Wednesday, September 19, 2018


The Bossier Banner published the following in its October 1, 1936 issue.

“One of the Banner’s old-time friends and a constant subscriber is L.C. Snider, prominent insurance man of Rockford, Ills. Lately, while sending in his renewal subscription, he took time to pen a newsy letter, telling of extreme weather in Rockford this summer and last winter and commenting on old times and former friends back at old Bellevue.”

“The letter, because of its interesting nature, is printed here in full.”

“September 23, 1936

The Bossier Banner
Benton, La.
Dear Banner:

I am enclosing my check for $3.75 to cover three years subscription to The Banner, as per statement enclosed.

I was interested in a statement appearing in a recent issue of the Banner about the character of the weather we have been having this year. This article said the highest temperature ever recorded in Benton or Bossier Parish was 110 degrees in the shade and this year a maximum of 109 ½ degrees was reached. Well, here in Rockford, which is about 42 degrees north latitude against approximately 32 degrees north latitude for Benton, we had an official temperature in July of this year of 112 degrees. In February we had 24 degrees below zero, and that’s variety, climatically speaking, I would say.”

W. H. Scanland, Jr. washing down the handset type forms.
Scanland Collection: 0000.004.167
“Recently I noted a visit paid by W.H. Scanland, Jr., of Dallas, Texas, to old Bellevue. I went to school with him, as well as with all of the other members of the Scanland family. My father’s law office in old Bellevue adjoined The Banner office on the south and the sound of the press— run by hand of course—as it turned out its neatly printed editions, is a memory which time cannot eradicate. My brothers, Ross and Thornton, were pals of John and Abney Scanland. I shall always be interested in the Scanland family and note with both interest and pleasure the success attained in their chosen walks of life by this family.”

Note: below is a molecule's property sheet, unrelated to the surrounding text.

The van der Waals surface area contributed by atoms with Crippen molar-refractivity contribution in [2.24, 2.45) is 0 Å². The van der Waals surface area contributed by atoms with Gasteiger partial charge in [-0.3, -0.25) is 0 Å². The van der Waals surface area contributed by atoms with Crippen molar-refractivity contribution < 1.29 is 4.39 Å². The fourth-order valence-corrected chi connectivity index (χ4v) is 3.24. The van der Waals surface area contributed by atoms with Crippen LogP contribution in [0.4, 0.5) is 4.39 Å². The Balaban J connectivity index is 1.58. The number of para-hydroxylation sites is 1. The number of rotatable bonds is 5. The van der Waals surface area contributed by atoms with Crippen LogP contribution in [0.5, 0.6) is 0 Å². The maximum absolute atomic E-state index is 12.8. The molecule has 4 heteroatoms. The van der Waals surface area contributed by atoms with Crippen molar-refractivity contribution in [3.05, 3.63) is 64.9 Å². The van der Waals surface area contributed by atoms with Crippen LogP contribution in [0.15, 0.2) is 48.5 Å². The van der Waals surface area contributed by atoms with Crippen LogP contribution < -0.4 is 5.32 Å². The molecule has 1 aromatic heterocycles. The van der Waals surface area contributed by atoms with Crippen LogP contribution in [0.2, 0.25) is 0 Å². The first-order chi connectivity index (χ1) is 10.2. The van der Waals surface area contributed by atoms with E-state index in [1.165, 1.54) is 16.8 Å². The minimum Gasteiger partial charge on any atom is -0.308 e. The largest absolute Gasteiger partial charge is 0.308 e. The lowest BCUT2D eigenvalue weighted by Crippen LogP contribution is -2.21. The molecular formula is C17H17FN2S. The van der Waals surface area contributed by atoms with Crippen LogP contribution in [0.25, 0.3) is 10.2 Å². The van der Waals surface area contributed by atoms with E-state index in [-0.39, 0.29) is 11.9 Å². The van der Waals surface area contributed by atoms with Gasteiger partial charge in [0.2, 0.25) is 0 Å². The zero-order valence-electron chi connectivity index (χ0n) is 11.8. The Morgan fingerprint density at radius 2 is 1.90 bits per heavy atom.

“Mr. J. T. Manry was a great friend of my father’s, as was also the late lamented N.W. Sentell. I remember Mr. Manry very well. Well, after all, there are no friends like old friends and, as I sit musing over boyhood scenes, I can see the faces if many of those stalwart man and women now long since resting serenely in burial spots scattered here and there throughout the parish. Stalwart citizens, whose virtues were many and whose achievements are a permanent record in the communities in which they lived.”

“Wishing ‘The Banner’ continued prosperity, I am, Sincerely yours, L.C.Snider.”

The Bossier Parish Libraries History Center offers many remembrances such as this one. Come by and enjoy reading them.

By: Ann Middleton

No comments:

Post a Comment